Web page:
Yellowstone National Park is pretty great. We saw tons of amazing animals, tons of geysers (which were much more impressive than the ones in Iceland we saw two years ago, honestly), great hiking, and we even got to go swimming. There is one problem though for a guy like me. I really like whitewater kayaking. I have been boating for 9 years and have been an instructor for 3 years. I’ve paddled rivers all the way up to class V all around the country. Kayaking is such a part of my life that I brought three different kayaks with me on this RV trip. The problem with Yellowstone National Park is the Yellowstone Boating Ban.
Basically in the 1950’s, the park was facing an over-fishing problem, and one of the solutions that was presented was to prohibit boating on almost all of the the rivers in order to limit fishing of native fish species. At the time not many people really wanted to canoe down class II, let alone attempt the Grand Canyon of the Yellowstone so no one put up much of a fuss.
The problem is that the Yellowstone boating ban has continued to this day when every other national park in the country allows it to some extent on whitewater rivers. This includes the Merced River in Yosemite and Great Falls in Virginia. Currently boating is only allowed inside Yellowstone on a couple lakes and on one flat water section of the Lewis River between two of those lakes.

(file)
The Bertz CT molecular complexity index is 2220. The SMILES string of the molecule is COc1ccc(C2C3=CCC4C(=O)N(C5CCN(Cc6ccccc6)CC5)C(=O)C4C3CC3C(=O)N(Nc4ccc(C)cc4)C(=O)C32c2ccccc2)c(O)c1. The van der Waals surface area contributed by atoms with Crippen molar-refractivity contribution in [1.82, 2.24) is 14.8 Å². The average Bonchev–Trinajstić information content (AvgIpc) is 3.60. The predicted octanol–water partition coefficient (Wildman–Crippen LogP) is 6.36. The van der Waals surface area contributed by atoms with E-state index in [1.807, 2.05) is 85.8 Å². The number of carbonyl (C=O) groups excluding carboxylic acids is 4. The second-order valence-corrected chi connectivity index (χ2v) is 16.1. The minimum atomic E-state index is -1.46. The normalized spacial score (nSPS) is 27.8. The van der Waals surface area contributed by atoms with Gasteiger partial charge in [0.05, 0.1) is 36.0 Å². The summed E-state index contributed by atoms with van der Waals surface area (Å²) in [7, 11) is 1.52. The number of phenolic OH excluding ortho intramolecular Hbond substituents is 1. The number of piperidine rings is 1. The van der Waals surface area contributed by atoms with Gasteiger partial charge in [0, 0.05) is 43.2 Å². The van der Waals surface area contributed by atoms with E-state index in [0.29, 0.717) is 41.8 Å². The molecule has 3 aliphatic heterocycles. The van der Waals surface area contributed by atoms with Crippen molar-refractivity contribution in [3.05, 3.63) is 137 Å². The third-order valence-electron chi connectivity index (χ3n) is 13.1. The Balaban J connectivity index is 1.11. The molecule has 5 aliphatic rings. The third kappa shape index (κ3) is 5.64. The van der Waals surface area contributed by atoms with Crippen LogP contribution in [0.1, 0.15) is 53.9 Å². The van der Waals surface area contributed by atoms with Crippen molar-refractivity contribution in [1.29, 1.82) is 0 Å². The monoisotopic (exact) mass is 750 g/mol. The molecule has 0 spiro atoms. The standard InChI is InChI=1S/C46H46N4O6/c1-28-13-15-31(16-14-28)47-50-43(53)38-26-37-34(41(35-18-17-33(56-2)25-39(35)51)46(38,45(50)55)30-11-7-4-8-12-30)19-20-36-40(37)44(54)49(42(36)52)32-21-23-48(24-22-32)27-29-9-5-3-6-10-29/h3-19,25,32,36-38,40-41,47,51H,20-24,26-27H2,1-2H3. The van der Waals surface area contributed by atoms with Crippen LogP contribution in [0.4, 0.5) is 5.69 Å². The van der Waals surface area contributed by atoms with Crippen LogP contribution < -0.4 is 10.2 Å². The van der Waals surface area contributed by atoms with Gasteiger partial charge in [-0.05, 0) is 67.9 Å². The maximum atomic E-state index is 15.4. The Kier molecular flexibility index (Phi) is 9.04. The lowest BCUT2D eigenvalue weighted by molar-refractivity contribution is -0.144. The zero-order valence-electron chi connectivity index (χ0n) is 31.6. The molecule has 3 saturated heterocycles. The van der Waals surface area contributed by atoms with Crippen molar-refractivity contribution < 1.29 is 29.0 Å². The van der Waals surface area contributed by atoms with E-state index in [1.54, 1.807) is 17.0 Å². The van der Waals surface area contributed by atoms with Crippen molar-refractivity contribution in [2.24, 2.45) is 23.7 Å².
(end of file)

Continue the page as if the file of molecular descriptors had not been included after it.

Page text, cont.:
Don’t get me wrong, there are a few perfectly reasonable reasons for restrictions on whitewater boating. However, most of the negative impacts can be managed effectively and there are many examples of effective management around the country.
- Boaters can make difficult whitewater sections in popular areas of the park seem safer than they are, leading to other visitors getting closer than they should to the river or attempting to run dangerous rapids in unsafe craft (like single chamber inner tubes). Great Falls in Virginia has this problem all the time and asks boaters to go early in the morning or late at night to minimize other visitors getting any ideas. Restrictions on boating through the most popular sections of the park like the Firehole River near most of the geyser basins and the Lamar River through the Lamar valley (while sad) would be understandable.
- Boaters can cause bank erosion at put-ins and take-outs. Despite our best efforts, we will still create “trails” down to river level where we put our boats in the water and where we take out. In the most popular areas, construction is often necessary to add stairs down to river level or add “put in eddies” where it is safe to enter the river. This can be managed through the National Park policy of “concentrated impact.” A great example of concentrated impact are park loop roads. Most national parks have one or two roads where 90% of visitors see the park. The rest of the park area is remote and relatively difficult to access compared to by car. The same policy could be used with regard to river sections. Build up some of the most popular areas and leave the rest alone and more difficult to access. Boaters also don’t have any more impact than fishermen in this respect and fishing is allowed on almost all rivers in the park.